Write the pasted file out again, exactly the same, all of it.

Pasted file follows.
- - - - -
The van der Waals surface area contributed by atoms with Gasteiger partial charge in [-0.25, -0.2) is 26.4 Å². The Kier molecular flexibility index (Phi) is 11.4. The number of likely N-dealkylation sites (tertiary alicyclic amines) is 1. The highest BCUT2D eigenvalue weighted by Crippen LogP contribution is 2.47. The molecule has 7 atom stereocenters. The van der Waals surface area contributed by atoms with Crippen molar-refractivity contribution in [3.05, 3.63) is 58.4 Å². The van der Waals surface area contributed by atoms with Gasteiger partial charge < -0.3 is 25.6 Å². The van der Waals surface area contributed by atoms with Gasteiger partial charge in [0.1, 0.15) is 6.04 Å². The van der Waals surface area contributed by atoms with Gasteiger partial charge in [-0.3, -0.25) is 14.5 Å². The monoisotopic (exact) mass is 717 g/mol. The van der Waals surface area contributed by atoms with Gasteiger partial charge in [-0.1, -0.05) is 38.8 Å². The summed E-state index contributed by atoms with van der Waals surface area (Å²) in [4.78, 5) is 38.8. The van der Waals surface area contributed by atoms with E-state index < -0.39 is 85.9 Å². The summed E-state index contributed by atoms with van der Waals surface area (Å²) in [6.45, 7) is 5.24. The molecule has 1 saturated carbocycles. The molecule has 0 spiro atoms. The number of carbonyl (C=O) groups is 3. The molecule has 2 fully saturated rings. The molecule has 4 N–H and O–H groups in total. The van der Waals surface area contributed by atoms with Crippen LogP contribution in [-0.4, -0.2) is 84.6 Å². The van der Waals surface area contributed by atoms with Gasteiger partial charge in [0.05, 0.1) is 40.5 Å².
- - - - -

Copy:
The van der Waals surface area contributed by atoms with Gasteiger partial charge in [-0.25, -0.2) is 26.4 Å². The Kier molecular flexibility index (Phi) is 11.4. The number of likely N-dealkylation sites (tertiary alicyclic amines) is 1. The highest BCUT2D eigenvalue weighted by Crippen LogP contribution is 2.47. The molecule has 7 atom stereocenters. The van der Waals surface area contributed by atoms with Crippen molar-refractivity contribution in [3.05, 3.63) is 58.4 Å². The van der Waals surface area contributed by atoms with Gasteiger partial charge < -0.3 is 25.6 Å². The van der Waals surface area contributed by atoms with Gasteiger partial charge in [0.1, 0.15) is 6.04 Å². The van der Waals surface area contributed by atoms with Gasteiger partial charge in [-0.3, -0.25) is 14.5 Å². The monoisotopic (exact) mass is 717 g/mol. The van der Waals surface area contributed by atoms with Gasteiger partial charge in [-0.1, -0.05) is 38.8 Å². The summed E-state index contributed by atoms with van der Waals surface area (Å²) in [4.78, 5) is 38.8. The van der Waals surface area contributed by atoms with E-state index < -0.39 is 85.9 Å². The summed E-state index contributed by atoms with van der Waals surface area (Å²) in [6.45, 7) is 5.24. The molecule has 1 saturated carbocycles. The molecule has 0 spiro atoms. The number of carbonyl (C=O) groups is 3. The molecule has 2 fully saturated rings. The molecule has 4 N–H and O–H groups in total. The van der Waals surface area contributed by atoms with Crippen LogP contribution in [-0.4, -0.2) is 84.6 Å². The van der Waals surface area contributed by atoms with Gasteiger partial charge in [0.05, 0.1) is 40.5 Å².